Testimony by ReNika Moore
NAACP Legal Defense & Educational Fund, Inc.
(Co-counsel for the plaintiffs in Wright v. Stern)
“More Than One Year After Wright v. Stern:
Ensuring No Future Discrimination in the
Before the Committee on Civil Rights and the
Committee on Parks and Recreation
Tuesday, October 20, 2009
City Hall, New York, NY
Good Afternoon Chairman Seabrook and Chairwoman Foster, and members of the Committee on Civil Rights and the Committee on Parks and Recreation. Thank you for the invitation to testify here today. My name is ReNika Moore and I am Assistant Counsel with the NAACP Legal Defense & Educational Fund, Inc.
The Legal Defense Fund is the nation’s oldest civil rights legal organization. We were founded by Thurgood Marshall here in New York City, and we have challenged racial discrimination against African Americans and other people of color for over sixty years. Along with our co-counsel, the Legal Defense Fund represents the plaintiffs in the Wright v. Stern lawsuit.
The Wright v. Stern lawsuit settled a year-and-a-half ago, and I am here to speak about the Parks Department’s compliance with the settlement. While we acknowledge that the Parks Department has—with some exceptions—followed the letter of the settlement, we believe the Department has gone no farther than what is required. We question their true commitment to remedying the wrongs of the past and ensuring a workplace free from discrimination and because of this we have serious concerns about continued obstacles faced by workers of color within the Department.
My remarks today will address: (1) our areas of concern regarding the Department’s compliance with the settlement; (2) the challenges to EEO enforcement in other City agencies; and (3) what the City can do to address these challenges.
Let me begin with some background on Wright v. Stern. This lawsuit was filed by African American and Hispanic Parks workers in 2001 to challenge widespread discrimination in pay, promotion, racially segregated job assignments, and routine retaliation against classmembers who complained of discrimination. After more than six years of divisive litigation and a year of intense mediation, the plaintiffs and the City reached a settlement in May 2008 that provided for comprehensive changes to the Parks Department’s employment practices that were intended to ensure fair and equal job opportunities for all Parks workers regardless of race or ethnicity. The settlement also provided for more than $12 million in backpay and compensatory damages to workers who had been discriminated against. At this time the settlement proceeds in large part have been distributed to all eligible classmembers who submitted releases within the established submission period. In total, approximately 2,275 classmembers received some monetary relief from the settlement.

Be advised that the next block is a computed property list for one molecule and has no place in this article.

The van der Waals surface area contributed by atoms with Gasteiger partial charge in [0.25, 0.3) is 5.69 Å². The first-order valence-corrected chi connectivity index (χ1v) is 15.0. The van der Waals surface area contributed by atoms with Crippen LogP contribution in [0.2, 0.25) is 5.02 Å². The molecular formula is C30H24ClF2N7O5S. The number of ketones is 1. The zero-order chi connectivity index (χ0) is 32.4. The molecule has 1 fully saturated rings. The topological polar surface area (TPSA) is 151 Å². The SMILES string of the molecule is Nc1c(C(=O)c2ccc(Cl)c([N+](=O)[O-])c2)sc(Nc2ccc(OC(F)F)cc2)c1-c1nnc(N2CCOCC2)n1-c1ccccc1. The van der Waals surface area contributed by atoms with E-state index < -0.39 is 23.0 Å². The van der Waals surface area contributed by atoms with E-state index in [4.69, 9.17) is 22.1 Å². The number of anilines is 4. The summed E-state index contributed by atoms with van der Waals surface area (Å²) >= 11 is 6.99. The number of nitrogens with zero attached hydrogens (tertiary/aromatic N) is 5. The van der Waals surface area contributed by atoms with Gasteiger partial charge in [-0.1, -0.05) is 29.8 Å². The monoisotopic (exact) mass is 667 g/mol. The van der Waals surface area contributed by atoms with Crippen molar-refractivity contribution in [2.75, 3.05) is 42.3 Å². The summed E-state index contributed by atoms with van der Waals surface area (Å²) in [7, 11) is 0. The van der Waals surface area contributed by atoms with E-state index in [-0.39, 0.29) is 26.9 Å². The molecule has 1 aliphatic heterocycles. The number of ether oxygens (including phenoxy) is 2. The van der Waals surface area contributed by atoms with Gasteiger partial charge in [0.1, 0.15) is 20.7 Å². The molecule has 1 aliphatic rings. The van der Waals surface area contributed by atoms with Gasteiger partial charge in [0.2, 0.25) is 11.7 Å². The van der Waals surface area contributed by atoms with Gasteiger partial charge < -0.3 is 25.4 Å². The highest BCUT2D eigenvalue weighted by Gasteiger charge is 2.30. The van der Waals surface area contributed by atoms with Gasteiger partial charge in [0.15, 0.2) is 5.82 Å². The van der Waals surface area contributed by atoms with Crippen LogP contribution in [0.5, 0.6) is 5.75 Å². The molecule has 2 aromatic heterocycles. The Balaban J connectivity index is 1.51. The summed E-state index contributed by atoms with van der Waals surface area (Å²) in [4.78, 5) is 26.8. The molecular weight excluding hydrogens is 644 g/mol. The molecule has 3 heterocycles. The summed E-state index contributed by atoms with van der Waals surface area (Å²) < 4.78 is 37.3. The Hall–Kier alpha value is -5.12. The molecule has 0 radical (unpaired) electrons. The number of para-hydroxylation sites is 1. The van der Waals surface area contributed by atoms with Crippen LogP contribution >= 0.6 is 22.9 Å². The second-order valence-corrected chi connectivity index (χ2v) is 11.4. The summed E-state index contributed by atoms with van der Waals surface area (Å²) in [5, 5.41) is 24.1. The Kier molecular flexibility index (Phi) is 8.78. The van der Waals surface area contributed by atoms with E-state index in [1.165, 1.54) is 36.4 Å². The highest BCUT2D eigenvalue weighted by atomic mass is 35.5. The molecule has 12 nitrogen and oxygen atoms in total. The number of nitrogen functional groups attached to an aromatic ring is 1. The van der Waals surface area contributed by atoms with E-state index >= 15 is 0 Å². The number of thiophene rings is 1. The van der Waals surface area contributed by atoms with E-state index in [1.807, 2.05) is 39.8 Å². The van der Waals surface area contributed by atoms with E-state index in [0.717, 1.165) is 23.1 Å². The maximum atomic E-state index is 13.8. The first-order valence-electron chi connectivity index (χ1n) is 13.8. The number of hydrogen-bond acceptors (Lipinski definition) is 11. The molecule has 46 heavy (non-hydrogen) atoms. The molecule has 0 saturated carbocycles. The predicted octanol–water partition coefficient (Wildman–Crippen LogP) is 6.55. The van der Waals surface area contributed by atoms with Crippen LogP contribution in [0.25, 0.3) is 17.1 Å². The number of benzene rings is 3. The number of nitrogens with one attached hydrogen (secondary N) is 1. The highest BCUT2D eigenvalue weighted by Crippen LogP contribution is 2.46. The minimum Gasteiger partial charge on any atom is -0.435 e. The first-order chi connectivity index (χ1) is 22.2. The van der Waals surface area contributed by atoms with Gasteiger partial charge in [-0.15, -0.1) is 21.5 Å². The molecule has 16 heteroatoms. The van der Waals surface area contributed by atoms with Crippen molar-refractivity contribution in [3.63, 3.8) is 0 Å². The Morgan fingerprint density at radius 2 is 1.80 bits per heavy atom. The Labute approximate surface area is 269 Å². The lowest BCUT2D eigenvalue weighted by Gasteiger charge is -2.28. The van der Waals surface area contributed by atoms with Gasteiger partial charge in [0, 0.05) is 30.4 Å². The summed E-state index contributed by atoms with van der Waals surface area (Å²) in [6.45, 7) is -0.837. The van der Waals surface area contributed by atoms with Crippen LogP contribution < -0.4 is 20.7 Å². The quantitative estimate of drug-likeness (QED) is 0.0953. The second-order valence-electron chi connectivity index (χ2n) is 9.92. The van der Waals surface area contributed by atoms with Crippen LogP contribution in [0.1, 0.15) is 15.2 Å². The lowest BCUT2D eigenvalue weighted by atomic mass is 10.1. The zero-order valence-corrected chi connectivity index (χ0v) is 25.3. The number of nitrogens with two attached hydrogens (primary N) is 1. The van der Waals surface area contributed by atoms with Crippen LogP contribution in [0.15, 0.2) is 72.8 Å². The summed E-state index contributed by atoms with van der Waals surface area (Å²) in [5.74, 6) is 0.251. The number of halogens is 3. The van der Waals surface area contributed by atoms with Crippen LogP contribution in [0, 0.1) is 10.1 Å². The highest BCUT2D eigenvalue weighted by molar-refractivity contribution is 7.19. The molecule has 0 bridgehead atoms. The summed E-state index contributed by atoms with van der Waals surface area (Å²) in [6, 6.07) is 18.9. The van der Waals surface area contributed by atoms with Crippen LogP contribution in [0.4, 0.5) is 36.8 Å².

The Parks Department has taken positive steps toward reducing discrimination but more is needed.
The Parks Department has met its reporting requirements under the settlement and taken a number of constructive steps toward improving equal opportunity, including revamping its process for filling job vacancies and reinstating a managerial training program that former Commissioner Stern had abolished. In July of this year, after we concluded that the Settlement’s required adverse impact analysis conducted by Parks showed an impermissible selection rate for minorities, the City agreed to conduct a content validity study for the Parks Recreation Manager (“PRM”) position. We were encouraged by the Parks Department’s undertaking because of our concerns about ongoing discrimination in the interview and promotion process for managerial-level positions. However three months later, the City has yet to hire an expert to conduct the study, raising concerns about delays in the completion of the study. Such delays have real-life consequences for workers of color seeking these jobs but who are unfairly and unlawfully excluded.
There are other areas for concern. For example, the settlement called for the creation of an Advisory Committee, a five-person committee with representatives of the class, Parks’ General Counsel and Parks’ EEO officer. The Committee’s purpose is to address employment discrimination and retaliation within the Department. In the Committee’s first year, which came to a close this month, the class was represented by three of the named plaintiffs from Wright v. Stern, who together have more than 50 years of service to the Parks Department and led the effort to improve minority opportunities both from within the Department and through litigation. These three